This business is so hard on writers. Let’s just appreciate that each of us brings a unique basket of experience and skills and talents and shortcomings and celebrate each other. End/— Melissa London Hilfers (@melissahilfers) February 8, 2022
The greatest TV show of the past 20 years was ‘Breaking Bad’. Career episodic TV writer as creator/showrunner, writing staff a murderers row of TV writers. Primarily directed by episodic TV vets.— Be My Valentine, Bryan Cogman! (@cogman_bryan) February 8, 2022
Someone with “an intellect for theatre”, whatever the fuck that means.
I LOVE making television. It took a long time for me to get halfway decent at it, & when it works it feels like one of the most exciting ways to tell stories there is. (After making TV for a bit I just want to lock myself in a room to write a novel because that's brilliant too.) https://t.co/Uii2S0pDL9— Neil Gaiman (@neilhimself) February 8, 2022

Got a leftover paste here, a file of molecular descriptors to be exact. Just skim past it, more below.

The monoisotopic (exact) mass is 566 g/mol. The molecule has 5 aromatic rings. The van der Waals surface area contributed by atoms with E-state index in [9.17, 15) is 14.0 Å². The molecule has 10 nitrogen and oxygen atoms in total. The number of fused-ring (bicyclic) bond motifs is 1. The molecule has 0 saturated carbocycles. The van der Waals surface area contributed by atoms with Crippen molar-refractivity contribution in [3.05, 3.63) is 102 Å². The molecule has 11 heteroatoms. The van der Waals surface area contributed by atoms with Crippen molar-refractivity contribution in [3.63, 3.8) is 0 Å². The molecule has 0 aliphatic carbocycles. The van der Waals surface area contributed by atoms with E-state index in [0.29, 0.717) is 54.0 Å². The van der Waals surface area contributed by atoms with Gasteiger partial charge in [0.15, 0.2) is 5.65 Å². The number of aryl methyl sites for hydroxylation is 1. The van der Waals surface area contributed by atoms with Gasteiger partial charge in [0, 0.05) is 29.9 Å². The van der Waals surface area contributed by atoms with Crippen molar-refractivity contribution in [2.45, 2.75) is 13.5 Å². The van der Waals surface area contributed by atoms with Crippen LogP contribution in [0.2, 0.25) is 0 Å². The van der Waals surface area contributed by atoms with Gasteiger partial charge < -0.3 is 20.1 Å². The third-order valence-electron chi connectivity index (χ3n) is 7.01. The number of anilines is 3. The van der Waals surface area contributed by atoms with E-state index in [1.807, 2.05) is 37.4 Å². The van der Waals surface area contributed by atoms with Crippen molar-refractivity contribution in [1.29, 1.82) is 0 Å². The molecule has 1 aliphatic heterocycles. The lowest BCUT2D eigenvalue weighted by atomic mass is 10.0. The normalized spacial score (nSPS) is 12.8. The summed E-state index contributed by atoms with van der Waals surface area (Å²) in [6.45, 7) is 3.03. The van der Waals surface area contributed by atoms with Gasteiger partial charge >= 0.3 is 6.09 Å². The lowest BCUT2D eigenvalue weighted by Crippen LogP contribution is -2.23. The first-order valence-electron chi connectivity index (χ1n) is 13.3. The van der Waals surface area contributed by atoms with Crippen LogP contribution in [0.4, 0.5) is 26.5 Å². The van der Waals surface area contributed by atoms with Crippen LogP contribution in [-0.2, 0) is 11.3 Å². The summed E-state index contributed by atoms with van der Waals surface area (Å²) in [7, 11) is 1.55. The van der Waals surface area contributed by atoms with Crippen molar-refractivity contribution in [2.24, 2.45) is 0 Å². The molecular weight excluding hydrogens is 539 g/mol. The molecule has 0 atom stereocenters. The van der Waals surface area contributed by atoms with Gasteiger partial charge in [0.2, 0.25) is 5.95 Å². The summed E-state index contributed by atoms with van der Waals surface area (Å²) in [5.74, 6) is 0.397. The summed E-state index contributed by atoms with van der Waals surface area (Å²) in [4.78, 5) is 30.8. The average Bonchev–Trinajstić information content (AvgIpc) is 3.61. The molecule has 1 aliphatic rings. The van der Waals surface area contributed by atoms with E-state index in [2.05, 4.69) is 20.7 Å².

I was gonna stay out of this but yeah, there's an alarming amount of producers/execs who don't consider screenwriters to be "real writers" the way they consider playwrights and novelists "real writers." It feeds into the whole devaluing writers culture that helps them exploit us. https://t.co/ZmrmR9NPvL— Corey Deshon (@CoreyDeshon) February 8, 2022
now if danny mcbride was like "people are just too damn stupid to understand my fuckin brilliant, cinematic show" id be like, ok now HE has a point— ashley ray (@theeashleyray) February 8, 2022
If these playwrights and film writers truly are capable of genius TV, let’s see them be brilliant with half the budget, five act breaks and a strict running time of 42:30.— Bitter Script Reader (@BittrScrptReadr) February 8, 2022
Anyone can be great at tennis when you play with the net down.
I don’t want to watch any show penned by someone who—not only doesn’t appreciate the intimacy of TV and its unique ability to connect with viewers in a meaningful, deeply personal way—but fancies themself above it.— Gennefer Gross (@Gennefer) February 8, 2022